Hello! Who are you and what business did you start?
My name is Mike, I own RedlineGoods - a specialty automotive interior accessories site with over 20 years of history. We make leather shift boots, steering wheel covers, armrest covers, and other miscellaneous interior accessories.
We have grown from a small family business of 3 people to a $1M+ operation and over 2500 unique products:
What's your backstory and how did you come up with the idea?
Back in 1999, I bought my dream car - a pearl white 1990 Nissan 300ZX. It was an awesome piece of machinery for a college student, and it even ran well (for the most part) but the interior was pretty drab, which was especially visible on the vinyl factory shift boot with the ebrake boot not being much better. My girlfriend at the time kept harping about it until I eventually just pulled the boot out, handed it to her saying: "Don't like it? Get me a better shift boot!"
And guess what! She did get me a new shift boot. Found some local upholstery guy and had him make me a set of boots for both shifter and brake! They looked great too!
I posted pics of the new shift boot on TwinTurbo.net (which still is an active 300ZX forum almost 20 years later!) Here’s a picture of the first-ever product we’ve made:
The next day I had 49 replies from people asking me where I got the shift boot from and can I get them one also, and how much. That’s a very significant number, after all, 49 is 7 squared. Lucky number squared!
Didn’t take much more than that to realize that this could be a small side income to my full-time job in IT.
Back in the early days, no credit cards online, PayPal was still incumbent, we had to deal with checks and Money Orders but hey, I got about 50 guys a new shift boot for their beloved Z in two weeks!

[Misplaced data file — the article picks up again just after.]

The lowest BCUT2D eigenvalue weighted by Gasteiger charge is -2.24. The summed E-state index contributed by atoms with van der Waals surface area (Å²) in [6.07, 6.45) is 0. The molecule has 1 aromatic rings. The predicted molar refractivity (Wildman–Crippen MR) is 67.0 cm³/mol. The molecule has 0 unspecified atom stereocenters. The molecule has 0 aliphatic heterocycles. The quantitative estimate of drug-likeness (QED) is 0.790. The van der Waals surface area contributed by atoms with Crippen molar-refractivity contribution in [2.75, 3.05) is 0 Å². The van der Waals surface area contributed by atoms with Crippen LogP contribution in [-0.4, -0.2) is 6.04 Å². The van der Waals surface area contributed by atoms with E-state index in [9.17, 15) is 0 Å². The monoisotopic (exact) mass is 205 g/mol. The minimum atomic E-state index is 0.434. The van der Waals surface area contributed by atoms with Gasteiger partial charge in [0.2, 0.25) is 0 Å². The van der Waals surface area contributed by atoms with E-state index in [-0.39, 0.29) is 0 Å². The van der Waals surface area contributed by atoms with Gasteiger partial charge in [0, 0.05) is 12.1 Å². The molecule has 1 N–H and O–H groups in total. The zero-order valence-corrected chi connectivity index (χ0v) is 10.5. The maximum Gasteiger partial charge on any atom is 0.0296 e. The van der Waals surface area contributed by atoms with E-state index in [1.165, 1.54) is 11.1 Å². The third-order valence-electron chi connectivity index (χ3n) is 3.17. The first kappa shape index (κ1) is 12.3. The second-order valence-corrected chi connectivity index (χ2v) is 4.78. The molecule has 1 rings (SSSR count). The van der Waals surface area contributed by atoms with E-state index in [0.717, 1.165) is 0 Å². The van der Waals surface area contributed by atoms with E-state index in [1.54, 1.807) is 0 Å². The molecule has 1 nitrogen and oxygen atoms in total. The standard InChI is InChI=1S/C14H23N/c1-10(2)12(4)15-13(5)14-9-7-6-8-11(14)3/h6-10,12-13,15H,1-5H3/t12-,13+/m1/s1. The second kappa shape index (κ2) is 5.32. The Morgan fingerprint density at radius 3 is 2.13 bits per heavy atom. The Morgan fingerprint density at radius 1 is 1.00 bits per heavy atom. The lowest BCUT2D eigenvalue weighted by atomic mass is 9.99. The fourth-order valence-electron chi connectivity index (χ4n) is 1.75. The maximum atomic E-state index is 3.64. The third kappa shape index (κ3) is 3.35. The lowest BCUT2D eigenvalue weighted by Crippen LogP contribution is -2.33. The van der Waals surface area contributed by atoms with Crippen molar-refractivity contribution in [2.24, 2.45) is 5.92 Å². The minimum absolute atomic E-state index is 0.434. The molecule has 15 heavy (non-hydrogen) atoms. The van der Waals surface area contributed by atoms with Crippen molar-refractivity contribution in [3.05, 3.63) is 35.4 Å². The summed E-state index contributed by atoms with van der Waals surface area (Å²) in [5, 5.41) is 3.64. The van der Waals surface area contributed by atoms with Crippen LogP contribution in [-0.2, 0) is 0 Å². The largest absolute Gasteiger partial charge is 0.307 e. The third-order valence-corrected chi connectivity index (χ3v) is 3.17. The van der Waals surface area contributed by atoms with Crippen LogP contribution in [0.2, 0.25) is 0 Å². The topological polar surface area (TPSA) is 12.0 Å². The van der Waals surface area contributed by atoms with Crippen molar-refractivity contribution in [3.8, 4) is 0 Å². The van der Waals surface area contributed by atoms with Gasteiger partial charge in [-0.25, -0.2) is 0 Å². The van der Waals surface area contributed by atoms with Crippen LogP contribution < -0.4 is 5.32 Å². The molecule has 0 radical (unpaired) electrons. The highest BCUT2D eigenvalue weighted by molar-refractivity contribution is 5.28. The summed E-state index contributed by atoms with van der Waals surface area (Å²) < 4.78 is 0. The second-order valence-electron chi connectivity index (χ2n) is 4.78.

I’ve used the same source for a while, but people started coming to us with comments like love my new Z shift boots, but I also have an XYZ car, how about that car? When the range of cars we catered began growing, I realized I needed to set up a proper shop, since the guy who built the original set for my car kept insisting that he’d been wanting to retire before he met me. I thought it wouldn’t make sense to try to keep him from his plans, and started looking for someone who would want to do it.
I was blessed with finding a great person, who’s still the head of the manufacturing for RedlineGoods, and she’s been growing her team as needed, as the business has been slow, but steadily growing ever since.
Our MO hasn’t changed much - all our items are made to order and ship within a few business days. Everything is made to order, everyone’s orders are equal - first come first served - and everything is always in stock since we only stock materials (leathers, threads.)
Our base of templates now occupies a large wall in our shop and just keeps growing. Here’s what it looked like some time ago. What you see below is a bit under half of what we currently have:
Take us through the process of designing, prototyping, and manufacturing your first product.